'Hugo Grotius: The Making of a Founding Father of International Law

    Research output: Chapter in Book/Report/Conference proceedingChapter (peer-reviewed)

    Abstract

    This essay chapter explains how the myths surrounding Hugo Grotius (1583–1645) came into being and whose interests have been served by it. It was a combination of Dutch nationalism and the rise of modern international law that turned Grotius into a ‘founding father’ of modern international law, with a little help, it should be said, from the American delegates at the 1899 Hague Peace Conference. The myth is based on a highly selective reading of De Jure Belli ac Pacis (1625) and completely ignores the larger historical context of Grotius’ work, particularly his hands-on involvement in Western imperialism and colonialism. The chapter aims to properly contextualize Grotius’ life and work, rather than to focus on just one aspect of it and use that to justify modern-day arrangements for the resolution of conflicts between states.
    Original languageEnglish
    Title of host publicationThe Oxford Handbook of the Theory of International Law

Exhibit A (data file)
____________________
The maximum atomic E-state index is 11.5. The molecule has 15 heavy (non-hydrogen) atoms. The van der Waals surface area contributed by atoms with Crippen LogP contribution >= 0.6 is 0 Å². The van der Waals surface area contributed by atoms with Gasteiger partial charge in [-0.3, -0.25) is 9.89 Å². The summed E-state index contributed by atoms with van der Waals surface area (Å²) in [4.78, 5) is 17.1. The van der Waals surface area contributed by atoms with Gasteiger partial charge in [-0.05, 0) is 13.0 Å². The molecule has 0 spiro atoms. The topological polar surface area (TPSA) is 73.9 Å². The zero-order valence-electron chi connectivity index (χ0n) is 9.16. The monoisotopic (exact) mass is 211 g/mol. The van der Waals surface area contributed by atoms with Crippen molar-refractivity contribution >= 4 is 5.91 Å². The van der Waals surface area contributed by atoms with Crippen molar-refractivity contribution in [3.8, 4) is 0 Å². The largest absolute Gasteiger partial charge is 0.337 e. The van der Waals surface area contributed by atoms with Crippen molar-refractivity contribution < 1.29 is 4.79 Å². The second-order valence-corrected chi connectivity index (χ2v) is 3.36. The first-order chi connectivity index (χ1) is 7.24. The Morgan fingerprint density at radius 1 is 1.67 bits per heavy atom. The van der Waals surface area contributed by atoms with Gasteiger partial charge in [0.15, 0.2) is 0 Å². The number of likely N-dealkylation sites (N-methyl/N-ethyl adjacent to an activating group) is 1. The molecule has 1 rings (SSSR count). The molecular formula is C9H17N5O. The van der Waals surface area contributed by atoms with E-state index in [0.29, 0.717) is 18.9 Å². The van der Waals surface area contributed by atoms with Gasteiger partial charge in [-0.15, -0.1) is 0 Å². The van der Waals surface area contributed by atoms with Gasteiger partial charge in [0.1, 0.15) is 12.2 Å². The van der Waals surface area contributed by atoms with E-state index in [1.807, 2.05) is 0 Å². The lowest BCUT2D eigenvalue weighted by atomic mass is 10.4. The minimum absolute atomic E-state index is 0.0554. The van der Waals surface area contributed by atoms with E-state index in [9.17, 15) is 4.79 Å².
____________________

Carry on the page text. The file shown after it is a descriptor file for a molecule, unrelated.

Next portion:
EditorsAnne Orford, Florian Hoffmann
    Place of PublicationOxford
    PublisherOxford University Press
    ISBN (Print)9780198701958
    DOIs
    Publication statusPublished - Jun 2016

    Publication series

    NameOxford Handbooks in Law
    PublisherOxford University Press

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    Van Ittersum, Martine

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    Cite this

    Van Ittersum, M. J. (2016). 'Hugo Grotius: The Making of a Founding Father of International Law. In A. Orford, & F. Hoffmann (Eds.), The Oxford Handbook of the Theory of International Law (Oxford Handbooks in Law). Oxford University Press. https://doi.org/10.1093/law/9780198701958.003.0005